Hess Votes Against Expanded Gaming Bill
Citing considerable flaws and ill-conceived public policy, Rep. Dick Hess (R-Bedford/Fulton/Huntingdon) recently voted against Senate Bill 711, which would legalize table games at casinos in Pennsylvania.
Under the proposal, slot machine facilities would be permitted to operate up to 250 table games at any one time. Licensees would pay a state tax rate of 14 percent until June 1, 2011, and then 12 percent thereafter. Two additional percent of all daily table game revenues will be directed to local governments, 1 percent to the host municipality and 1 percent to the host county.
Hess noted that he is concerned that this legislation opens the door for those addicted to gaming to have easy access to credit and cash, which could have detrimental effects on families throughout Pennsylvania.
“Many individuals view gambling as a get-rich-quick scheme,” Hess noted. “The General Assembly should have removed this language from the bill to ensure that there is not an opportunity for citizens to get deeper into debt.”
With the addition to table games at casinos, Hess is concerned about how the state’s lottery system would be affected. The Pennsylvania Lottery funds numerous benefits for senior citizens, such as the PACE/PACENET prescription drug program.
“We must protect the solvency of the lottery program so that Pennsylvania’s senior citizens do not lose access to beneficial programs and services,” Hess said. “I am concerned that table games will have negative consequences for out lottery system, which will ultimately affect the senior population.”
Hess also pointed out that revenue generated by table games would be directed to the Commonwealth’s general fund and not school property tax relief. In 2004, the governor made a commitment to the people of Pennsylvania that gambling proceeds would be used to reduce property tax bills; however, Hess said, the relief has been minimal.
As stipulated in Senate Bill 711, in future years, if the state’s Rainy Day Fund reaches $750 million – drained by the 2009-10 state budget – table games proceeds will be deposited into the Property Tax Relief Fund, an action many legislators feel is unlikely.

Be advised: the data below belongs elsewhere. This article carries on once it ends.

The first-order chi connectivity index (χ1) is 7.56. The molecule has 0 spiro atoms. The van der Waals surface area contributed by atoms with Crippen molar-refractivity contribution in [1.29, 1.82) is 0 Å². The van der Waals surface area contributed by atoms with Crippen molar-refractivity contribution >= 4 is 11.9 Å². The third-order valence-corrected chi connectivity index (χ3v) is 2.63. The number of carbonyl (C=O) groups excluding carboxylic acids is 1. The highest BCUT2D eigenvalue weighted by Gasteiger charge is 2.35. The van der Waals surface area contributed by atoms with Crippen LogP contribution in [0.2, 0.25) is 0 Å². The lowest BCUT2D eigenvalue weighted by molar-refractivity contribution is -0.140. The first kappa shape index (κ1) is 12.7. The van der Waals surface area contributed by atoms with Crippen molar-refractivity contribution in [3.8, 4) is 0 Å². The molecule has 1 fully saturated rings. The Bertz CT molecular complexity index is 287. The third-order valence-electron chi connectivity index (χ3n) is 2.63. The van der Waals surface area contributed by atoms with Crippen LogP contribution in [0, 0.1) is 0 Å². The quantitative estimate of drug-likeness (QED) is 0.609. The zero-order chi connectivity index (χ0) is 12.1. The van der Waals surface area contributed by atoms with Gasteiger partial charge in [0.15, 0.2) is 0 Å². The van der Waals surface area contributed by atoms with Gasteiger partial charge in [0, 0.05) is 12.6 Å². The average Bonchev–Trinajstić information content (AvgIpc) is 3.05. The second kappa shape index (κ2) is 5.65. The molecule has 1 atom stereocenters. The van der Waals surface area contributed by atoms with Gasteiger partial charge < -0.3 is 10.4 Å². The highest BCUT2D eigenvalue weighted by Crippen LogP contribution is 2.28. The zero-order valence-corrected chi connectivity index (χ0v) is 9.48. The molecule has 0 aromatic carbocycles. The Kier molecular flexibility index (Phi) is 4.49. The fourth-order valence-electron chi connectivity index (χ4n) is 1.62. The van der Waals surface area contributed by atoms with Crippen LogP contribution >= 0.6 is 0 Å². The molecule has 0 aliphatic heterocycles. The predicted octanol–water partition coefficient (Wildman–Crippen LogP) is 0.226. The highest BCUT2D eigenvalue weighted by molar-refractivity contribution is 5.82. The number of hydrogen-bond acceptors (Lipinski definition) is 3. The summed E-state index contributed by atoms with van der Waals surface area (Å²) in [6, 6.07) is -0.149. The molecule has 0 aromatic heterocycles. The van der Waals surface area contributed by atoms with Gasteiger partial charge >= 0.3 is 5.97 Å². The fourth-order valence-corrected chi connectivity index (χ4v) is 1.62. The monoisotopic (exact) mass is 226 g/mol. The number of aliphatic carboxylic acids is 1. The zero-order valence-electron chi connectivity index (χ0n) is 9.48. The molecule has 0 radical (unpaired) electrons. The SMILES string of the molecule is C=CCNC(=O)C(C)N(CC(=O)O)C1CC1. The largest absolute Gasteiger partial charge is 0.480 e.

“The most disturbing aspect of this legislation is the fact that none of the taxes collected would be used to offset school property taxes for Pennsylvania homeowners for a number of years,” Hess said. “During the debate on gaming in 2004, the governor promised Pennsylvania homeowners that legalized gambling would be used to lower the school property tax. Unfortunately, he failed to live up to his pledge.
“Any bill in the General Assembly that seeks to expand gaming should direct all revenues to school property tax relief,” Hess continued. “These funds should not be squandered to support the governor’s insatiable appetite for out-of-control spending. A promise was made to the citizens of Pennsylvania and the Legislature must ensure this promise is kept.”
Hess noted that although he voted against Senate Bill 711, he was pleased to see that state funding will be released to the four state-related universities – Penn State, Pitt, Temple and Lincoln. Funding for these institutions was erroneously tied to the table games legislation as part of the 2009-10 budget agreement.
Rep. Dick Hess
78th District
Pennsylvania House of Representatives

(814) 623-9097
(717) 787-7076
Contact: Tim Eller
House Republican Public Relations
(717) 260-6242
Member site: DickHess.com
Caucus Site: PAHouseGop.com